Wednesday, July 5, 2017

The Bootlegger, the Wiretap, and the Beginning of Privacy

Nearly a century before a U.S. President accused his predecessor of ordering a “tapp” on his private telephone line, and before he tweeted a warning to the head of the F.B.I. that he had “better hope that there are no ‘tapes’ of our conversations,” a professional spy, armed with a pack of cigarettes and an earpiece, hid in the basement of the Henry Building, in downtown Seattle, catching crackling bits of words being spoken miles away.

Richard Fryant had worked as a wiretapper for the New York Telephone Company, tasked with eavesdropping on his own colleagues, and now took freelance assignments in the Queen City.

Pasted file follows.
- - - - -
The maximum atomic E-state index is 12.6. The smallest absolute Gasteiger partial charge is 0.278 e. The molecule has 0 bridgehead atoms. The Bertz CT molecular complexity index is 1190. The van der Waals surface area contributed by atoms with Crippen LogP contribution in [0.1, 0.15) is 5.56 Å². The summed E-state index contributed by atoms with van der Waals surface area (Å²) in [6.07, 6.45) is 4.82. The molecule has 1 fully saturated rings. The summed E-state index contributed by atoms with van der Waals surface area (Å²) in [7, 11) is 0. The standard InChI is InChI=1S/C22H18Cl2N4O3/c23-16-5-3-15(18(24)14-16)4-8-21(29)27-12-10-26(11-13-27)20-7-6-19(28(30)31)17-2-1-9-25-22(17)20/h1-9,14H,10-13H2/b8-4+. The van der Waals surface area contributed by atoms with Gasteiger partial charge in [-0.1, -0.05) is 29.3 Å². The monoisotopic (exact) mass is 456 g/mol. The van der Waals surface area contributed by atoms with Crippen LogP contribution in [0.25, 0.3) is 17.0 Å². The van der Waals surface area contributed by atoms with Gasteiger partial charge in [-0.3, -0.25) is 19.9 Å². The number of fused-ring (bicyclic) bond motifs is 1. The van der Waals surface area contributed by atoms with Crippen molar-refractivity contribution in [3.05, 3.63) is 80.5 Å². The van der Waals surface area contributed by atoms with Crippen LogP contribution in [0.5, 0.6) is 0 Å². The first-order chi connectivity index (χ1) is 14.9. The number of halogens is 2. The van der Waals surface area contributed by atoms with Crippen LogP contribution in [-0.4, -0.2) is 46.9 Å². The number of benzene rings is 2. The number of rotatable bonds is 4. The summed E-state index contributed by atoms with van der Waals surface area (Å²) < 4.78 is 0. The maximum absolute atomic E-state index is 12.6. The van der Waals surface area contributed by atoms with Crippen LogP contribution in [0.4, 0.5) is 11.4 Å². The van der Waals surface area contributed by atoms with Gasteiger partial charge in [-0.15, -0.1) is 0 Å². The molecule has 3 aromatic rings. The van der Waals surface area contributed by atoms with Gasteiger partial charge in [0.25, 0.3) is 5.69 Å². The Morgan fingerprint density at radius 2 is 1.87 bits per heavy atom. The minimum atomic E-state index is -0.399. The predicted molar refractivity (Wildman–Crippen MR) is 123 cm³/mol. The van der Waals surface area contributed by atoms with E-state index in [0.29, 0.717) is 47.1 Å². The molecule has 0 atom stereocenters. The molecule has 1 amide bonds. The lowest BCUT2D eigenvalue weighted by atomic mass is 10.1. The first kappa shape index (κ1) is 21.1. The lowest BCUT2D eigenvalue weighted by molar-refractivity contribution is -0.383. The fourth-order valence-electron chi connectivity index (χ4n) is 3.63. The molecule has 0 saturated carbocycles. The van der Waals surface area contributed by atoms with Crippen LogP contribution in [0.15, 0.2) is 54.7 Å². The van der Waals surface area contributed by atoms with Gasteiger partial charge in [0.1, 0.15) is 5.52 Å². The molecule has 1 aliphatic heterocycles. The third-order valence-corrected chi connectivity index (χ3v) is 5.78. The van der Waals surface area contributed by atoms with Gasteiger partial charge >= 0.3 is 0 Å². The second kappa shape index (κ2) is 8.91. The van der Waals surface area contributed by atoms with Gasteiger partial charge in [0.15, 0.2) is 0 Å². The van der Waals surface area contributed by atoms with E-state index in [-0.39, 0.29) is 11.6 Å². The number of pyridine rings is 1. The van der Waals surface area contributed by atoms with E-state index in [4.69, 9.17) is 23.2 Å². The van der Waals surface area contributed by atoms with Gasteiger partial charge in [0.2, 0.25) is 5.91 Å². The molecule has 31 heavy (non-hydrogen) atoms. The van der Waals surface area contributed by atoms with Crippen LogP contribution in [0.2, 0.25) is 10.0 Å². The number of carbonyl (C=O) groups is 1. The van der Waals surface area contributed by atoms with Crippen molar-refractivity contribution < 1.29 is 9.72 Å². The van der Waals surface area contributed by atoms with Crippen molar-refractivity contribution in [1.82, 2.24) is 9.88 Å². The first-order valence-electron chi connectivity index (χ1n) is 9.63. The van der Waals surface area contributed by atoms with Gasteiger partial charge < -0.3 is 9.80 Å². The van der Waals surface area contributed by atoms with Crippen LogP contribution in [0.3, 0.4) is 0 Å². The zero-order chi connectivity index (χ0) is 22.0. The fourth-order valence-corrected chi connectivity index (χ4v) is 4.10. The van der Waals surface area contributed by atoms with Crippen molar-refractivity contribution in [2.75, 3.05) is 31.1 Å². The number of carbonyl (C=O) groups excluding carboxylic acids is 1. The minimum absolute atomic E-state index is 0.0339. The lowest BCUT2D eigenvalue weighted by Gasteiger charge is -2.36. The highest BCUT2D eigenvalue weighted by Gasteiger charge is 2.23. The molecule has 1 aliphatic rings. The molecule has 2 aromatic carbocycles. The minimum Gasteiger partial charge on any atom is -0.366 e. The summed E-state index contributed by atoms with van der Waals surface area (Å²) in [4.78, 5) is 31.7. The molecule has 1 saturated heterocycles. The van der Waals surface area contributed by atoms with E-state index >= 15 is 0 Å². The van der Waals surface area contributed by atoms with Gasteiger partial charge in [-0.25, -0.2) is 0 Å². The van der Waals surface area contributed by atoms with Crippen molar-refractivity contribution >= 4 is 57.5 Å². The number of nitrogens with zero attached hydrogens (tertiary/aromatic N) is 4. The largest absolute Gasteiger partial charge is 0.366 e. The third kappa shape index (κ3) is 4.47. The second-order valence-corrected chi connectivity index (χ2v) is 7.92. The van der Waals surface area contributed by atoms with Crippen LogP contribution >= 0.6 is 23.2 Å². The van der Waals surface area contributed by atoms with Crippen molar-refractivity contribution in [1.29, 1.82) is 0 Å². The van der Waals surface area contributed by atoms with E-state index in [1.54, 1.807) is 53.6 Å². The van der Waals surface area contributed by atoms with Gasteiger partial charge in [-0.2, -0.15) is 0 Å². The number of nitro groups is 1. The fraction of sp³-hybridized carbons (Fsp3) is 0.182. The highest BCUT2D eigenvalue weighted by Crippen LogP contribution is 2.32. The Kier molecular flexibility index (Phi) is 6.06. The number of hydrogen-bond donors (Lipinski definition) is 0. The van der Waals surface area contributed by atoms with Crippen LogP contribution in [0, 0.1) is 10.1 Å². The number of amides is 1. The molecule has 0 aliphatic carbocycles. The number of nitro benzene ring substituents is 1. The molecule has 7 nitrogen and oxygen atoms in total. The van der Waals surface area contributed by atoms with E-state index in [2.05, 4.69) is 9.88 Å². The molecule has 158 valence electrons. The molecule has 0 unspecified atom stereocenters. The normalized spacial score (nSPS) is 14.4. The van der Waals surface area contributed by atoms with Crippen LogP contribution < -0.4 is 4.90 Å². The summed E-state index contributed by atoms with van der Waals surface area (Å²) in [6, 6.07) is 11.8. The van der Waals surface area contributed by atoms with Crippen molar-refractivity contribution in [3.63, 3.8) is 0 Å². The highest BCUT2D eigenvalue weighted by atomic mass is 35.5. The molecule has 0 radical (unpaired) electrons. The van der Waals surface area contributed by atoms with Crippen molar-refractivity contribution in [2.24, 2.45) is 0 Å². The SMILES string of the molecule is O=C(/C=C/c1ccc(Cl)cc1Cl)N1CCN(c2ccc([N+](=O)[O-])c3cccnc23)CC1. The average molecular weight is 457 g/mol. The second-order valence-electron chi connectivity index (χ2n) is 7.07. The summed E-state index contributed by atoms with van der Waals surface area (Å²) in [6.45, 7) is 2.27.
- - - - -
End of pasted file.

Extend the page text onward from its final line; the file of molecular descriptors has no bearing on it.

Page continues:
On this occasion, he was seeking dirt on Seattle’s corrupt mayor—who was suspected of having ties to Roy Olmstead, a local bootlegger—for a political rival. At the behest of his client, Fryant rigged micro-wires to a certain exchange, ELliott-6785, and began to listen.

“They got that load,” one man said, breathing heavily.

“The hell they did—who?” asked another.

“The federals.”

The men speaking on ELliott-6785 hung up, but the conversation had only just begun... more

Roy Olmstead kicked off a long, twisted, legal trail of litigation, decisions and laws regarding electronic surveillance. It's a trail that hasn't ended yet.